The Organisation for Security and Cooperation in Europe (OSCE) in Interorganisational Cooperation: Conceptual and Historical Aspect of Cooperation in Peace and Security

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UNU Institute on Comparative Regional Integration Studies
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UNU-CRIS Working Papers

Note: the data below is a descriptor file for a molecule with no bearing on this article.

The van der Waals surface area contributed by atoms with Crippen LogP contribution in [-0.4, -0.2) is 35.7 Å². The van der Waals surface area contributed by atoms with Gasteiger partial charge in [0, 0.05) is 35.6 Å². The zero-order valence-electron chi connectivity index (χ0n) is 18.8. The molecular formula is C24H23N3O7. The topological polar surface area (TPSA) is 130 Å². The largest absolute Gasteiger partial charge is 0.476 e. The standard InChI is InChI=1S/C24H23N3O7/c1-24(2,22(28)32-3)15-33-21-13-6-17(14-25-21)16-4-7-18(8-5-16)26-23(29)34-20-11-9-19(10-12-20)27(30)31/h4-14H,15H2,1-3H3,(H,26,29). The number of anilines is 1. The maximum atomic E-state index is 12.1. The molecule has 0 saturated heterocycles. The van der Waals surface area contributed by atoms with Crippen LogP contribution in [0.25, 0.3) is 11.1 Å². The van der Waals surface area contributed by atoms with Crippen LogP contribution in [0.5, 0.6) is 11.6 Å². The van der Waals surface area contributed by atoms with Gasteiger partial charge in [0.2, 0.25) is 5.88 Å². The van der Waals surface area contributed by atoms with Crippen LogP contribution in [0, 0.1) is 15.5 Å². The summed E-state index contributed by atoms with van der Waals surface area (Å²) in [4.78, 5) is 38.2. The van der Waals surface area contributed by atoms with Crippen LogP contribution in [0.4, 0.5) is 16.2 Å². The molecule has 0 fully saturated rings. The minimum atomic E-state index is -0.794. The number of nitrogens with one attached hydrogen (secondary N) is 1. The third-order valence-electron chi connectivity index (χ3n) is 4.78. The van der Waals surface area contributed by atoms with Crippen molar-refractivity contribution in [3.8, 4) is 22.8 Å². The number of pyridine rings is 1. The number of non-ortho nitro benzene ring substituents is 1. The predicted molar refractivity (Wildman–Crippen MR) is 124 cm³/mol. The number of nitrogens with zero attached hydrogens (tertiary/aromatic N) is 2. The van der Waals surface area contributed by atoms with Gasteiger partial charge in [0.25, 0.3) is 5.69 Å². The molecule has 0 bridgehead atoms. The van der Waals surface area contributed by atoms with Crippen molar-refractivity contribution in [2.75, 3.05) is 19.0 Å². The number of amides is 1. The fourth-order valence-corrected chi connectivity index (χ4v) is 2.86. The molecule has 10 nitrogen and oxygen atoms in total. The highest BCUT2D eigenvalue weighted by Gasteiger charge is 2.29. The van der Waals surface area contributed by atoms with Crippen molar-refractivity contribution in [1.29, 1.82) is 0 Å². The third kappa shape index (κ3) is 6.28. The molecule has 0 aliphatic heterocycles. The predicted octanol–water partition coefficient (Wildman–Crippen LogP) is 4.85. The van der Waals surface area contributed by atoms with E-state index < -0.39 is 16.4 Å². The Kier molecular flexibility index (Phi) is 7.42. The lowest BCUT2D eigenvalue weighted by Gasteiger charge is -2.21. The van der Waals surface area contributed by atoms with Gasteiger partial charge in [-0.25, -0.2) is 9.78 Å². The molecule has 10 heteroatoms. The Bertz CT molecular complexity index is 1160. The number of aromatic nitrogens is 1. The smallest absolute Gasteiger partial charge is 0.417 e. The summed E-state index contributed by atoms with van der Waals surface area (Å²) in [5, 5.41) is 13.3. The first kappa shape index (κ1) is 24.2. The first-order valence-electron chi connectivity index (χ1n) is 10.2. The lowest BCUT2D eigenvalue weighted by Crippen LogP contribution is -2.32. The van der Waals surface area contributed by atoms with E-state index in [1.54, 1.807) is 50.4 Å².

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This paper will explore the Organisation for Security and Cooperation in Europe’s (OSCE’s) understanding of the security concept and its application to the Organisation’s activities. It also evaluates the effectiveness and limitations of the OSCE within the framework of cooperation with other international organisations, namely the UN and other European regional organisations. Like many other international organisations in the world, the OSCE is currently facing a two-fold challenge. The first element stems from the Organisation’s challenge adapting to an increasingly complex security environment. It now includes not only the management and prevention of intra- and inter-state conflicts but also trans-national threats. The second element is related to the OSCE’s need to respond to the changing political constellation in Europe, namely the enlargement of the EU and NATO. This has influenced relations among the participating states and the place they give to the OSCE in the broader European security architecture. It is, in this context, that the OSCE’s approach to security has developed, ultimately based on a broad understanding of the concepts, visible in the Organisation’s mandate. The OSCE’s reasoning has been inventive, rather than remaining attached to the traditional conceptions of security in the Cold War world and instead revealing the innovative character of its new insight to better addressing the security issue. Because of its unique characteristics, broad membership and wider links with other international organisations, including the UN, the OSCE is relatively well-adapted to a more cooperative and mutually supportive inter-state and inter-organisational security structure for the region. Particular attention will be focused on the OSCE’s role in drawing a model for common and comprehensive security.